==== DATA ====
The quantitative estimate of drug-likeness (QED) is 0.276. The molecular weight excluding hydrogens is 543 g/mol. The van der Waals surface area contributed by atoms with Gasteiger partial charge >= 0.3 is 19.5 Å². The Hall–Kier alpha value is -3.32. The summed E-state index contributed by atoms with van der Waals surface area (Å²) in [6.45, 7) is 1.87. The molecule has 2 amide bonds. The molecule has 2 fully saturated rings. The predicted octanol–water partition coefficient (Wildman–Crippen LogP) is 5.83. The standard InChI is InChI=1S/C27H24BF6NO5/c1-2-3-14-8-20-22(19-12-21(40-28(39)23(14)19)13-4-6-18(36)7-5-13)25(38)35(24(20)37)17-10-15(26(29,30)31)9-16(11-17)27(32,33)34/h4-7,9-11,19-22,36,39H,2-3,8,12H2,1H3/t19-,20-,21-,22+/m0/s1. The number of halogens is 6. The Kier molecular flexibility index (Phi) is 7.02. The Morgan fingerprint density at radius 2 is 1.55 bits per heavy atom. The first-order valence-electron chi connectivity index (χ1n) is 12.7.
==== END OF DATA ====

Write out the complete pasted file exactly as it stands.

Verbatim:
The quantitative estimate of drug-likeness (QED) is 0.276. The molecular weight excluding hydrogens is 543 g/mol. The van der Waals surface area contributed by atoms with Gasteiger partial charge >= 0.3 is 19.5 Å². The Hall–Kier alpha value is -3.32. The summed E-state index contributed by atoms with van der Waals surface area (Å²) in [6.45, 7) is 1.87. The molecule has 2 amide bonds. The molecule has 2 fully saturated rings. The predicted octanol–water partition coefficient (Wildman–Crippen LogP) is 5.83. The standard InChI is InChI=1S/C27H24BF6NO5/c1-2-3-14-8-20-22(19-12-21(40-28(39)23(14)19)13-4-6-18(36)7-5-13)25(38)35(24(20)37)17-10-15(26(29,30)31)9-16(11-17)27(32,33)34/h4-7,9-11,19-22,36,39H,2-3,8,12H2,1H3/t19-,20-,21-,22+/m0/s1. The number of halogens is 6. The Kier molecular flexibility index (Phi) is 7.02. The Morgan fingerprint density at radius 2 is 1.55 bits per heavy atom. The first-order valence-electron chi connectivity index (χ1n) is 12.7.